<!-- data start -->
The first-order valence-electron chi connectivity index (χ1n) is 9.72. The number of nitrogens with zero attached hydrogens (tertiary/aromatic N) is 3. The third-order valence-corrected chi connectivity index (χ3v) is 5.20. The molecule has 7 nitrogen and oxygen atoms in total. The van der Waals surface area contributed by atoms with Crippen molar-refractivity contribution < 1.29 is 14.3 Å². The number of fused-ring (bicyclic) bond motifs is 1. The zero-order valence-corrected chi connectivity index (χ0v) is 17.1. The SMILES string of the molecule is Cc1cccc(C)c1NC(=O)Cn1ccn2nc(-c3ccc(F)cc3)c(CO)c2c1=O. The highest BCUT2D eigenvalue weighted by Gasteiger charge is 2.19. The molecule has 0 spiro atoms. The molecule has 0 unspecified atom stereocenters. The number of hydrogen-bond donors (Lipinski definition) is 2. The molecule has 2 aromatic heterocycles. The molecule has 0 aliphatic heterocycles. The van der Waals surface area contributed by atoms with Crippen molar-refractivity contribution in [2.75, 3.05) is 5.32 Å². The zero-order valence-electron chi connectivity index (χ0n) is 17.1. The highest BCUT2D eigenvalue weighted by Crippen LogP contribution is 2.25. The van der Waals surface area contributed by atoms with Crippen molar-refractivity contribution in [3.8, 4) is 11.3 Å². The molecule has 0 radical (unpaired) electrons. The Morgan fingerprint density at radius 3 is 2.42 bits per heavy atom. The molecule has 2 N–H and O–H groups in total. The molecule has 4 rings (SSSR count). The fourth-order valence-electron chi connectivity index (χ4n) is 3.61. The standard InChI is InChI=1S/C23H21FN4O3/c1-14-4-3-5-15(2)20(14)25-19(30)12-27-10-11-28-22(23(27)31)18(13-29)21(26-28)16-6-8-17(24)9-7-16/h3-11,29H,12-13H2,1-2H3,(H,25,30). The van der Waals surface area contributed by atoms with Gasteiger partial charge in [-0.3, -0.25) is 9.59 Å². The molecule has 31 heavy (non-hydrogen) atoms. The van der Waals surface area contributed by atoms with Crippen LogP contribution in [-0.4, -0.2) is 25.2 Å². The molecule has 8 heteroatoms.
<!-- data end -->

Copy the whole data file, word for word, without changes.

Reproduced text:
The first-order valence-electron chi connectivity index (χ1n) is 9.72. The number of nitrogens with zero attached hydrogens (tertiary/aromatic N) is 3. The third-order valence-corrected chi connectivity index (χ3v) is 5.20. The molecule has 7 nitrogen and oxygen atoms in total. The van der Waals surface area contributed by atoms with Crippen molar-refractivity contribution < 1.29 is 14.3 Å². The number of fused-ring (bicyclic) bond motifs is 1. The zero-order valence-corrected chi connectivity index (χ0v) is 17.1. The SMILES string of the molecule is Cc1cccc(C)c1NC(=O)Cn1ccn2nc(-c3ccc(F)cc3)c(CO)c2c1=O. The highest BCUT2D eigenvalue weighted by Gasteiger charge is 2.19. The molecule has 0 spiro atoms. The molecule has 0 unspecified atom stereocenters. The number of hydrogen-bond donors (Lipinski definition) is 2. The molecule has 2 aromatic heterocycles. The molecule has 0 aliphatic heterocycles. The van der Waals surface area contributed by atoms with Crippen molar-refractivity contribution in [2.75, 3.05) is 5.32 Å². The zero-order valence-electron chi connectivity index (χ0n) is 17.1. The highest BCUT2D eigenvalue weighted by Crippen LogP contribution is 2.25. The van der Waals surface area contributed by atoms with Crippen molar-refractivity contribution in [3.8, 4) is 11.3 Å². The molecule has 0 radical (unpaired) electrons. The Morgan fingerprint density at radius 3 is 2.42 bits per heavy atom. The molecule has 2 N–H and O–H groups in total. The molecule has 4 rings (SSSR count). The fourth-order valence-electron chi connectivity index (χ4n) is 3.61. The standard InChI is InChI=1S/C23H21FN4O3/c1-14-4-3-5-15(2)20(14)25-19(30)12-27-10-11-28-22(23(27)31)18(13-29)21(26-28)16-6-8-17(24)9-7-16/h3-11,29H,12-13H2,1-2H3,(H,25,30). The van der Waals surface area contributed by atoms with Gasteiger partial charge in [-0.3, -0.25) is 9.59 Å². The molecule has 31 heavy (non-hydrogen) atoms. The van der Waals surface area contributed by atoms with Crippen LogP contribution in [-0.4, -0.2) is 25.2 Å². The molecule has 8 heteroatoms.